When you create a statistical time chart, you have to evaluate the units of the numbers being plotted. For example, it's misleading to chart the *number* [more…]

### Simplifying Excess Statistical Data in a Time Chart

If a time chart includes too much statistical data, the result can be so complex that it makes it impossible to interpret the data. By reducing the amount of data, it is easier to see patterns emerge from [more…]

### How to Define a Random Statistical Variable

In statistics, a *random variable* is a characteristic, measurement, or count that changes randomly according to a certain set or pattern. Random variables are usually denoted with capital letters such as [more…]

### Statistics: Discrete and Continuous Random Variables

In statistics, numerical random variables represent counts and measurements. They come in two different flavors: discrete and continuous, depending on the type of outcomes that are possible: [more…]

### How to Find Right-Tail Values and Confidence Intervals Using the *t*-Table

You can use a *t*-table to find right-tail probabilities and *p*-values for hypothesis tests and to find *t**-values (critical values) for a confidence interval involving [more…]

### How to Identify the Notation for the Mean and Variance of a Discrete Random Variable

Two of the most important terms in statistics are mean and variance, and so you need to be able to identify their notations when working with discrete random variables. [more…]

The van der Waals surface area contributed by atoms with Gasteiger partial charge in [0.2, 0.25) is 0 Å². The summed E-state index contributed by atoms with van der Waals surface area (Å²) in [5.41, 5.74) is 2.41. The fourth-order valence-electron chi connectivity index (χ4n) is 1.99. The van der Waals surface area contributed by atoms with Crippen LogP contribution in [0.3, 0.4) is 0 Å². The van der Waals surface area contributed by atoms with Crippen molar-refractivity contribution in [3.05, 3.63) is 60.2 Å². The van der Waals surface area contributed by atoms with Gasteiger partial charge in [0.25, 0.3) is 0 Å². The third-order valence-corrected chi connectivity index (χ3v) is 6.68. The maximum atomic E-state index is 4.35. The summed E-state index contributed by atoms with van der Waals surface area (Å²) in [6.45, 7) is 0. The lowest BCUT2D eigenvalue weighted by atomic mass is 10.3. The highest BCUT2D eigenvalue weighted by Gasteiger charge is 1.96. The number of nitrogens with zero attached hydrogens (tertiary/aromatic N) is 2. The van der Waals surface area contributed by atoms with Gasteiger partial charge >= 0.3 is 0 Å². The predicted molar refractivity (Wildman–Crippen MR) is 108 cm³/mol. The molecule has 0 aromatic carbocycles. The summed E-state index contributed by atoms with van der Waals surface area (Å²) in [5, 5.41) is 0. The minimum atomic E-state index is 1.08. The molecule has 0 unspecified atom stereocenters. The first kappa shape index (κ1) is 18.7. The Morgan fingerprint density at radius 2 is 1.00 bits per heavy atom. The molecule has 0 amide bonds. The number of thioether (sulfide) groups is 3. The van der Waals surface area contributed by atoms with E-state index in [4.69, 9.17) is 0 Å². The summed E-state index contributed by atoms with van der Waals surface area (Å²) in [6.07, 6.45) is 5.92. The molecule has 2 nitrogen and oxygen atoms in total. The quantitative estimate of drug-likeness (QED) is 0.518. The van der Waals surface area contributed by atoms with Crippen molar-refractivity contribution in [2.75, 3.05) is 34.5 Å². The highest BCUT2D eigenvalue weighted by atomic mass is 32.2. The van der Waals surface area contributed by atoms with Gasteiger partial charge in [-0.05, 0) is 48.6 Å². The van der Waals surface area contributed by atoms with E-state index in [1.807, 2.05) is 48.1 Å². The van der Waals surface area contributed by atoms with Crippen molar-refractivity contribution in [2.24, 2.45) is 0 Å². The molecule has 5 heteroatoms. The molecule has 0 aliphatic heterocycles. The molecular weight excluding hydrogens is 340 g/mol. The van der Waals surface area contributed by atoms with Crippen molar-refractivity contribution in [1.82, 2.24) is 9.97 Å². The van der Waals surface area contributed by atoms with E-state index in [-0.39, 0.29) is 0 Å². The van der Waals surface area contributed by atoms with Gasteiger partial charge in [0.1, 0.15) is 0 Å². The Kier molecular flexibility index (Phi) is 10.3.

### How to Identify a Random Binomial Variable

The most well-known and loved discrete random variable in statistics is the binomial. *Binomial* means *two names*and is associated with situations involving two outcomes; for example yes/no, or success/failure [more…]

### How to Find the Mean, Variance, and Standard Deviation of a Binomial Distribution

Because the binomial distribution is so commonly used, statisticians went ahead and did all the grunt work to figure out nice, easy formulas for finding its mean, variance, and standard deviation. The [more…]

### Understanding the Statistical Properties of the Normal Distribution

When you understand the properties of the normal distribution, you'll find it easier to interpret statistical data. A continuous random variable *X* has a normal distribution if its values fall into a smooth [more…]

### Using the *Z*-Distribution to Find the Standard Deviation in a Statistical Sample

One very special member of the normal distribution family is called the standard normal distribution, or *Z*-distribution. In statistics, the *Z-distribution* [more…]

### How to Change an *X*-Value to a *Z*-Value

If you have a statistical sample with a normal distribution, you can plug an *x*-value for this distribution into a special equation to find its *z*-value. The [more…]

### How to Find Probabilities for *Z* with the *Z*-Table

You can use the *Z*-table to find a full set of "less-than" probabilities for a wide range of *z*-values. To use the *Z-*table to find probabilities for a statistical sample with a standard normal [more…]

### How to Find Statistical Probabilities in a Normal Distribution

If your statistical sample has a normal distribution (*X*), then you can use the *Z*-table to find the probability that something will occur within a defined set of parameters. For example, you could look [more…]